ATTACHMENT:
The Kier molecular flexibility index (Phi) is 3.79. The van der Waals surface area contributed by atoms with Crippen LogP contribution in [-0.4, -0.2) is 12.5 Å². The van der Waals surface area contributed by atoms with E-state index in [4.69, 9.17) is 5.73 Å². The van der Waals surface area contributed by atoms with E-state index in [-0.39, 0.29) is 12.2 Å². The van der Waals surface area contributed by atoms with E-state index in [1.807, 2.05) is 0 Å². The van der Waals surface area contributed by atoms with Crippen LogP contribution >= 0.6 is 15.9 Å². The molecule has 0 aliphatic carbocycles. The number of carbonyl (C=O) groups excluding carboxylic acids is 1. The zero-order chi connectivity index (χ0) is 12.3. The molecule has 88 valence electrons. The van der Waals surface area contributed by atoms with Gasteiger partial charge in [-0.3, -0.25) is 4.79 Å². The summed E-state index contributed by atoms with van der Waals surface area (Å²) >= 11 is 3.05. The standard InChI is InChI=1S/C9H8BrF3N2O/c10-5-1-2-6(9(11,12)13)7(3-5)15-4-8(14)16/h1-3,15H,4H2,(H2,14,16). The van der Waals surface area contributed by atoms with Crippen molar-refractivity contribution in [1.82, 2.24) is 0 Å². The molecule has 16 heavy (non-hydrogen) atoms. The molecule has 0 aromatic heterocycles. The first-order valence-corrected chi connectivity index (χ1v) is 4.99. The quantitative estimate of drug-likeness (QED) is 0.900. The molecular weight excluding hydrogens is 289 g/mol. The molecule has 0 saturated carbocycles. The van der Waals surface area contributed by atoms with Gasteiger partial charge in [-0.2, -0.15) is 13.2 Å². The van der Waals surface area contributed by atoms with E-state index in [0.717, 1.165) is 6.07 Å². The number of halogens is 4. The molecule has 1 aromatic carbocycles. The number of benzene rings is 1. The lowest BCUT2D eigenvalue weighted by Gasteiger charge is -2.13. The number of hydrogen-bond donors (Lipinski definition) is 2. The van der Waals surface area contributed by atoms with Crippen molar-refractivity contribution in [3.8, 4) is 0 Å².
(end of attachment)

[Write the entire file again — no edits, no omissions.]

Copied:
The Kier molecular flexibility index (Phi) is 3.79. The van der Waals surface area contributed by atoms with Crippen LogP contribution in [-0.4, -0.2) is 12.5 Å². The van der Waals surface area contributed by atoms with E-state index in [4.69, 9.17) is 5.73 Å². The van der Waals surface area contributed by atoms with E-state index in [-0.39, 0.29) is 12.2 Å². The van der Waals surface area contributed by atoms with E-state index in [1.807, 2.05) is 0 Å². The van der Waals surface area contributed by atoms with Crippen LogP contribution >= 0.6 is 15.9 Å². The molecule has 0 aliphatic carbocycles. The number of carbonyl (C=O) groups excluding carboxylic acids is 1. The zero-order chi connectivity index (χ0) is 12.3. The molecule has 88 valence electrons. The van der Waals surface area contributed by atoms with Gasteiger partial charge in [-0.3, -0.25) is 4.79 Å². The summed E-state index contributed by atoms with van der Waals surface area (Å²) >= 11 is 3.05. The standard InChI is InChI=1S/C9H8BrF3N2O/c10-5-1-2-6(9(11,12)13)7(3-5)15-4-8(14)16/h1-3,15H,4H2,(H2,14,16). The van der Waals surface area contributed by atoms with Crippen molar-refractivity contribution in [1.82, 2.24) is 0 Å². The molecule has 16 heavy (non-hydrogen) atoms. The molecule has 0 aromatic heterocycles. The first-order valence-corrected chi connectivity index (χ1v) is 4.99. The quantitative estimate of drug-likeness (QED) is 0.900. The molecular weight excluding hydrogens is 289 g/mol. The molecule has 0 saturated carbocycles. The van der Waals surface area contributed by atoms with Gasteiger partial charge in [-0.2, -0.15) is 13.2 Å². The van der Waals surface area contributed by atoms with E-state index in [0.717, 1.165) is 6.07 Å². The number of halogens is 4. The molecule has 1 aromatic carbocycles. The number of benzene rings is 1. The lowest BCUT2D eigenvalue weighted by Gasteiger charge is -2.13. The number of hydrogen-bond donors (Lipinski definition) is 2. The van der Waals surface area contributed by atoms with Crippen molar-refractivity contribution in [3.8, 4) is 0 Å².